Friday, July 26, 2013

Old Age, Death, and Stories

I watched family members take away my great-grandfather's car keys so he couldn't drive across the country alone, watched the local senior center close and take with it his reason to go on a walk every day. I watched him spend more time in front of the TV because he didn't have anywhere to go anymore, and I was torn because I could see both sides.

He was in his eighties, and if he died on a three-day road trip, how long would it be before someone knew? How long before someone found him?

When he was in his nineties his independence was gone, and he was having problems. The family in general chalked it up to "old age" and decided to make him comfortable. My father told him that he should go to the hospital and find out what was wrong because "old age" isn't a condition, it's a life state. He chose the hospital.

He had surgery for a pinched nerve in his back, which had been causing the trouble talking, the clumsiness, the symptoms of "old age." Family across the country came out to visit him, and after a second surgery, he went into a coma he never woke up from.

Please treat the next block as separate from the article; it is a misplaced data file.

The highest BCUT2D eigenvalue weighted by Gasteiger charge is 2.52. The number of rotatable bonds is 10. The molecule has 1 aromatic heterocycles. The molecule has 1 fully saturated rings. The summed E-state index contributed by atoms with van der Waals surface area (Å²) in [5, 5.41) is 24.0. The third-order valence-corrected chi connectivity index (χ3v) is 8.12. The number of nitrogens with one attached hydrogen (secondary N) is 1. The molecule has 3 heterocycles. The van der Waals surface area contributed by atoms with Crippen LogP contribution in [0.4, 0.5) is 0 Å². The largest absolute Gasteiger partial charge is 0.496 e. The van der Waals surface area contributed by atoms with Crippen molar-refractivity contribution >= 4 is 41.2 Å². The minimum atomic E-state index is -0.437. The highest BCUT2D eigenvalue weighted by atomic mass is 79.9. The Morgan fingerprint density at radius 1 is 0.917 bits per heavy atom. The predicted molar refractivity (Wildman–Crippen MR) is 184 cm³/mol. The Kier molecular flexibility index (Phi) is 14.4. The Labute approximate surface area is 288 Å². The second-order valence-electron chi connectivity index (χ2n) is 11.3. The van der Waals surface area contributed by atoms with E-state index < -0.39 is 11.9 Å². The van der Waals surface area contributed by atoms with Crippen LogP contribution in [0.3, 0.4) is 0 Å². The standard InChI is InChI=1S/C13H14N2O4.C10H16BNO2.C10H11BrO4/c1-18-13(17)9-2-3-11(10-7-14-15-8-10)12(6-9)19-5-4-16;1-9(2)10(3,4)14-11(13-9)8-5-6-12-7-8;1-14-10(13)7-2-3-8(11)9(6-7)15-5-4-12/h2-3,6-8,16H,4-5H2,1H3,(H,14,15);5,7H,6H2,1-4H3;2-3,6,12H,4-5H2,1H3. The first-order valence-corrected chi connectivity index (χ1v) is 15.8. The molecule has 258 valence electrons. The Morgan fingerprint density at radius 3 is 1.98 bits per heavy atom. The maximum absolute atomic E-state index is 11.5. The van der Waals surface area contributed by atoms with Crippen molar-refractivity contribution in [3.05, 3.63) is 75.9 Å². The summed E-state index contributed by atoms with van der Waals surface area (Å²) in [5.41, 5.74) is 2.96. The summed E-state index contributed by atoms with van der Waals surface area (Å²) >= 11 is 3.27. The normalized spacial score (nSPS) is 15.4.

The few who'd insisted on "old age" blamed my father for my great-grandfather's death, because of the surgeries. I believe that things worked out for the better. He could have died alone in a dark living room, but instead he died in a bright hospital, surrounded by children and grandchildren, some of whom he hadn't seen in years. He got to see people one last time between surgeries.

At his wife's funeral, some twenty years earlier, he left the front of the room to sit with his great-grandchildren in the back rows and told us that she wouldn't have wanted us to be sad, she'd have wanted us to remember her life. He told us stories about her, a petite woman who, in the 1930s, had painted her long nails red and played basketball.

At his graveside, we did the same for him. We talked about things he'd said that had surprised us, talked about the stories he'd told, talked about his life story, which had been read at the funeral, so much of which we'd known nothing about. My daughter, his great-great granddaughter, was there, and old enough to share stories with us.

We could spend our lives feeling guilty for taking away his keys, or for taking him to a hospital which gave him the anesthetic he ultimately died under. Or we could remind ourselves that the last he knew was how much he was loved, and how many generations he'd seen grow during his long life. He got to share stories, got to say goodbye.

Some people spend forever grieving, unable to cope with certain holidays because someone's missing, unable to go certain places because of memories. My memories make me want to go back. They make me want to tell stories and include people, whether they're corporeally there or not. When I drive past the graveyard, I wave to all three of the grandparents I have there. I'm sure every one of them would appreciate it.

This post was written as a reaction to this one, by rantravewrite.

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